When a One-Hitter is Better than a No-Hitter, But Not Quite Perfect
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As happy as I am for Mets fans and Johann Santana for his no-hitter, his performance was hardly the epitome of dominance. R.A. Dickey pitched a one-hitter last night, where he walked none and threw only 106 pitches, whereas Santana walked five batters and threw over 130 pitches, risking his season and recovery from shoulder trouble.
While Dickey pitched an excellent game, his performance did not was not the top story in the news. Matt Cain matched Sandy Koufax in throwing the most dominant perfect game in the history of baseball, according to Bill James’s metric Game Score.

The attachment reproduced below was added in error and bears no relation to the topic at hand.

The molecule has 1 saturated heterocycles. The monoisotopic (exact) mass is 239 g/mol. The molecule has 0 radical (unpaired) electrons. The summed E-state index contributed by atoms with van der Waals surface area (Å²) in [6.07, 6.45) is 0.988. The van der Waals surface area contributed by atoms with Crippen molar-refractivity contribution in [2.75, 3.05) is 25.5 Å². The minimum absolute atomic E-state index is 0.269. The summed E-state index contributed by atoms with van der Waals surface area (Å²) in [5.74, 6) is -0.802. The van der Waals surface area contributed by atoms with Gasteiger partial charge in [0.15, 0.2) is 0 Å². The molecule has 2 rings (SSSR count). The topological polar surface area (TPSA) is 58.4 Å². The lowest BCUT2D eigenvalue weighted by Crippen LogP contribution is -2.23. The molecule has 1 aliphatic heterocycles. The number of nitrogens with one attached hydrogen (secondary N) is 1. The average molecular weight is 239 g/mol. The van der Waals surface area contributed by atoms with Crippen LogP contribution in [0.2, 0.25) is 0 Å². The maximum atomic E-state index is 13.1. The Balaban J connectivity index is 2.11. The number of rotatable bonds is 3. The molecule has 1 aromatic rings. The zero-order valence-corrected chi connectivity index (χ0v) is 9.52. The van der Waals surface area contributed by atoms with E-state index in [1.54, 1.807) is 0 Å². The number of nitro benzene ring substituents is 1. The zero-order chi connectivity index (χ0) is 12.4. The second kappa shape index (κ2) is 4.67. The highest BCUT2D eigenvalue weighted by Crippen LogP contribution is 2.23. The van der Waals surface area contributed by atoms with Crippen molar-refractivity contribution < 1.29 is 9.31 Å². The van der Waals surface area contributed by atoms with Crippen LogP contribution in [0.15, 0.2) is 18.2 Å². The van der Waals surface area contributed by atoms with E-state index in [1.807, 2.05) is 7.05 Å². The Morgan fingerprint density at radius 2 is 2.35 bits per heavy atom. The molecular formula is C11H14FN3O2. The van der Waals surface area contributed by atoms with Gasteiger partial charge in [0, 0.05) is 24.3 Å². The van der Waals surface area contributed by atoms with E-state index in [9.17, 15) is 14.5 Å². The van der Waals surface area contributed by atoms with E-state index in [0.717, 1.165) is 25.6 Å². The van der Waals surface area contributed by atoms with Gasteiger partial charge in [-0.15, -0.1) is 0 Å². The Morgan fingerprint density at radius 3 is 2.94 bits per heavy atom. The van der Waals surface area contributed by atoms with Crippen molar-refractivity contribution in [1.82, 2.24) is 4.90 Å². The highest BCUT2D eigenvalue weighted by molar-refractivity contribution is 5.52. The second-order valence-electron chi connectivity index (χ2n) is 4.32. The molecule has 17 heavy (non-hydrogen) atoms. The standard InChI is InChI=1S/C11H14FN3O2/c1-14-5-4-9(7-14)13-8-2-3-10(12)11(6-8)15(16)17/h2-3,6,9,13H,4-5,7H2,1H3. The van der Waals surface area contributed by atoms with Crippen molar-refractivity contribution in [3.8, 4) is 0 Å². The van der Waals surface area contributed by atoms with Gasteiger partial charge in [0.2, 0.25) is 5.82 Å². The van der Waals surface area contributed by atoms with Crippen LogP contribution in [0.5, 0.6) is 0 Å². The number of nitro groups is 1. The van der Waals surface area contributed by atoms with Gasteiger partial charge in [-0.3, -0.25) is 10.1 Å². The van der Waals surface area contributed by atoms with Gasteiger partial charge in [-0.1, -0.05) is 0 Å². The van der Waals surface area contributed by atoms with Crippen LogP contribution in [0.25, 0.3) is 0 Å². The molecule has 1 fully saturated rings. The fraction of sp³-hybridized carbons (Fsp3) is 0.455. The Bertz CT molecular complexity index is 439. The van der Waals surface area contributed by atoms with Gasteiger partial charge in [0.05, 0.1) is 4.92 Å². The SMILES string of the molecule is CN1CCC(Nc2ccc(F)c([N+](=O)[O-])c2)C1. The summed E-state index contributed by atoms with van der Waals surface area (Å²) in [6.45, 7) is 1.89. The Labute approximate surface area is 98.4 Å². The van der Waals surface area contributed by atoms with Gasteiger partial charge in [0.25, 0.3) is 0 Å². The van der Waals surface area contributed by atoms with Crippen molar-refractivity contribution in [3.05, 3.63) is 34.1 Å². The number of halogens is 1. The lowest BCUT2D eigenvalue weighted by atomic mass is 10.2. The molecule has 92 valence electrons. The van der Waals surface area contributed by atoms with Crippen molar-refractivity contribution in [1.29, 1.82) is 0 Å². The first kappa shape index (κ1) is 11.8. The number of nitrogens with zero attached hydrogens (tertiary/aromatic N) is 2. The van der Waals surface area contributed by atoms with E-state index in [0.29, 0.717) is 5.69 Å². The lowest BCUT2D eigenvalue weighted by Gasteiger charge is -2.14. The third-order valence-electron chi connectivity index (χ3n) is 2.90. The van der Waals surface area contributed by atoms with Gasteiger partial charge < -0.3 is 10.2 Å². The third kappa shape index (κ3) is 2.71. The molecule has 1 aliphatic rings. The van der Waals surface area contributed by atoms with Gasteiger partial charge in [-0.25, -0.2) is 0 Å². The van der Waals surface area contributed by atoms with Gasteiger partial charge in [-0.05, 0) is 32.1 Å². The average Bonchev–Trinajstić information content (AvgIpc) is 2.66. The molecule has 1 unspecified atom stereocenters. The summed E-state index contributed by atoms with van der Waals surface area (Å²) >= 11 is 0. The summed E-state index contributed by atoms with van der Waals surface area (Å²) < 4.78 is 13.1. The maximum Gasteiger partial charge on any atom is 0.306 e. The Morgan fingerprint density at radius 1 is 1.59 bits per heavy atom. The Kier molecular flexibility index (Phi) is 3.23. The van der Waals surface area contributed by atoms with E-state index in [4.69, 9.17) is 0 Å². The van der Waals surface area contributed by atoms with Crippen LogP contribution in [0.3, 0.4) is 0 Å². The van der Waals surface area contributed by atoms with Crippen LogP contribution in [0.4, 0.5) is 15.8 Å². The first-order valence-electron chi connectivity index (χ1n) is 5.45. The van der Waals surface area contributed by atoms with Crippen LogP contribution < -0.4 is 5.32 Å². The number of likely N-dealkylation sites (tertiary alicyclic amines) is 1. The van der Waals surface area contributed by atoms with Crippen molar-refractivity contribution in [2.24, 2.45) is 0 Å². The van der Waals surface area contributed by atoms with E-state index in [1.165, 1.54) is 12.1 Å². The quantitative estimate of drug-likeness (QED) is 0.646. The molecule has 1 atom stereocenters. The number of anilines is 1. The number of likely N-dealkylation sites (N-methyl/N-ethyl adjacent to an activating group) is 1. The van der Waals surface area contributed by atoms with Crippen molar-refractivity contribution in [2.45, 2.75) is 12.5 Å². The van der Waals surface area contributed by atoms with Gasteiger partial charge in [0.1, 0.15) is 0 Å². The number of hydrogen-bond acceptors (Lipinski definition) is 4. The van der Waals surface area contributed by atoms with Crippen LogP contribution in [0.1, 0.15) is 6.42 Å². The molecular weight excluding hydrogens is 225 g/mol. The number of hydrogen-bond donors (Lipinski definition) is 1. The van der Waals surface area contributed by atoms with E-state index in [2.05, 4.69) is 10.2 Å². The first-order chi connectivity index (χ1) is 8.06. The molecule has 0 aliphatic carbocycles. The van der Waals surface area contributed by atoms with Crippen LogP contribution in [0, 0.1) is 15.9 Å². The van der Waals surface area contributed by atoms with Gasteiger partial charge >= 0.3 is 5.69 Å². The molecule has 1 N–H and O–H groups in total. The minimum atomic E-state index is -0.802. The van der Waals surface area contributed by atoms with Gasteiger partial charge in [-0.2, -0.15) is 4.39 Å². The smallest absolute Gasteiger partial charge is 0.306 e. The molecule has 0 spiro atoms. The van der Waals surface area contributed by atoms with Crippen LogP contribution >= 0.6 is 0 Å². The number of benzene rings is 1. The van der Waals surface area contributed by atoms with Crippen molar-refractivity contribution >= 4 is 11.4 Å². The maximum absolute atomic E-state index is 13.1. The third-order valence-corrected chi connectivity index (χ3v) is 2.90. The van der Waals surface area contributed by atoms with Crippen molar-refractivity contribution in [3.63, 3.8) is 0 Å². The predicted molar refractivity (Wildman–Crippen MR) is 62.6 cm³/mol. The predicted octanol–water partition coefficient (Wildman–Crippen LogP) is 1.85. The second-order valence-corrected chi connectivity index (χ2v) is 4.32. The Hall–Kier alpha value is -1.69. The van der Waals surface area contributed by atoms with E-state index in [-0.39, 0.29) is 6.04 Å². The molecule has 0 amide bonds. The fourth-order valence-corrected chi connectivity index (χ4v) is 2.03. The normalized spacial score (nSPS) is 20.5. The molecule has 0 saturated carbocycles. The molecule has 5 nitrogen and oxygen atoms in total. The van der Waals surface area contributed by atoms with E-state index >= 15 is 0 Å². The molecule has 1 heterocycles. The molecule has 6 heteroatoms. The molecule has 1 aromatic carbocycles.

|Cain||June 13, 2012||125||0||14||0||101|
|Dickey||June 13, 2012||106||1||12||0||95|
|Santana||June 1, 2012||134||0||8||5||90|
So while Santana’s game was pretty nifty, Dickey bested him by Game Score: Dickey had one base runner compared to Santana’s five. Dickey had the misfortune of pitching a great game not only after the biggest pitching moment in history of the Mets, but also on the same night as one of the greatest performances in the history of the game. Not bad for a thirty-seven year old knuckle-ball pitcher.